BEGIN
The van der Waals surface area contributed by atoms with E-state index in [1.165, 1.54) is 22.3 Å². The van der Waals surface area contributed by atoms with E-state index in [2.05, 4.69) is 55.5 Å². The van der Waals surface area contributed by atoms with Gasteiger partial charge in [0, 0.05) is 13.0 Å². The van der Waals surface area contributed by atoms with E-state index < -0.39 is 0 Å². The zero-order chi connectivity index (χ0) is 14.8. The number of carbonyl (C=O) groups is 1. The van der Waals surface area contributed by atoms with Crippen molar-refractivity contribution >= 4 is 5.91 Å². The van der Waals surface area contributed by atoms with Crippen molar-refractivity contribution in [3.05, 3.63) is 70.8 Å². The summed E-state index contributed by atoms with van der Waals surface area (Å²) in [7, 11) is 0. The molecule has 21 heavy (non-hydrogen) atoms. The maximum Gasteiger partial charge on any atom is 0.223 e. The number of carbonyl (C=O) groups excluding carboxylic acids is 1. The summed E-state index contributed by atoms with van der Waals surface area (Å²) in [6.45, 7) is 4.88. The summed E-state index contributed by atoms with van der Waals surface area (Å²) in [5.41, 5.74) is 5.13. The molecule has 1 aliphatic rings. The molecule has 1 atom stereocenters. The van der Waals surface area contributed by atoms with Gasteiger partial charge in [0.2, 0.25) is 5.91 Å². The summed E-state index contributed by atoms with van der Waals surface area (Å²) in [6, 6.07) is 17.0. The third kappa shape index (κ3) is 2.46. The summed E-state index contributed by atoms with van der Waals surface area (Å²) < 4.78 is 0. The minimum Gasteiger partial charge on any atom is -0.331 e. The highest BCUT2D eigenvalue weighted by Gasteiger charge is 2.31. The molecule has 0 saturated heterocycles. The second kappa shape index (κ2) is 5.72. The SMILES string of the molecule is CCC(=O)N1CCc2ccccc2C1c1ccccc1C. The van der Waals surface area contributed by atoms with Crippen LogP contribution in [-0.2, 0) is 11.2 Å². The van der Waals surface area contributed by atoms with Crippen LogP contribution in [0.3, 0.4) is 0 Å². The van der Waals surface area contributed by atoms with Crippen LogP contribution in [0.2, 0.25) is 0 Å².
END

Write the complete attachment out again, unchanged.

The van der Waals surface area contributed by atoms with E-state index in [1.165, 1.54) is 22.3 Å². The van der Waals surface area contributed by atoms with E-state index in [2.05, 4.69) is 55.5 Å². The van der Waals surface area contributed by atoms with Gasteiger partial charge in [0, 0.05) is 13.0 Å². The van der Waals surface area contributed by atoms with E-state index < -0.39 is 0 Å². The zero-order chi connectivity index (χ0) is 14.8. The number of carbonyl (C=O) groups is 1. The van der Waals surface area contributed by atoms with Crippen molar-refractivity contribution >= 4 is 5.91 Å². The van der Waals surface area contributed by atoms with Crippen molar-refractivity contribution in [3.05, 3.63) is 70.8 Å². The summed E-state index contributed by atoms with van der Waals surface area (Å²) in [7, 11) is 0. The molecule has 21 heavy (non-hydrogen) atoms. The maximum Gasteiger partial charge on any atom is 0.223 e. The number of carbonyl (C=O) groups excluding carboxylic acids is 1. The summed E-state index contributed by atoms with van der Waals surface area (Å²) in [6.45, 7) is 4.88. The summed E-state index contributed by atoms with van der Waals surface area (Å²) in [5.41, 5.74) is 5.13. The molecule has 1 aliphatic rings. The molecule has 1 atom stereocenters. The van der Waals surface area contributed by atoms with Gasteiger partial charge in [0.2, 0.25) is 5.91 Å². The summed E-state index contributed by atoms with van der Waals surface area (Å²) in [6, 6.07) is 17.0. The third kappa shape index (κ3) is 2.46. The summed E-state index contributed by atoms with van der Waals surface area (Å²) < 4.78 is 0. The minimum Gasteiger partial charge on any atom is -0.331 e. The highest BCUT2D eigenvalue weighted by Gasteiger charge is 2.31. The molecule has 0 saturated heterocycles. The second kappa shape index (κ2) is 5.72. The SMILES string of the molecule is CCC(=O)N1CCc2ccccc2C1c1ccccc1C. The van der Waals surface area contributed by atoms with Crippen LogP contribution in [-0.2, 0) is 11.2 Å². The van der Waals surface area contributed by atoms with Crippen LogP contribution in [0.3, 0.4) is 0 Å². The van der Waals surface area contributed by atoms with Crippen LogP contribution in [0.2, 0.25) is 0 Å².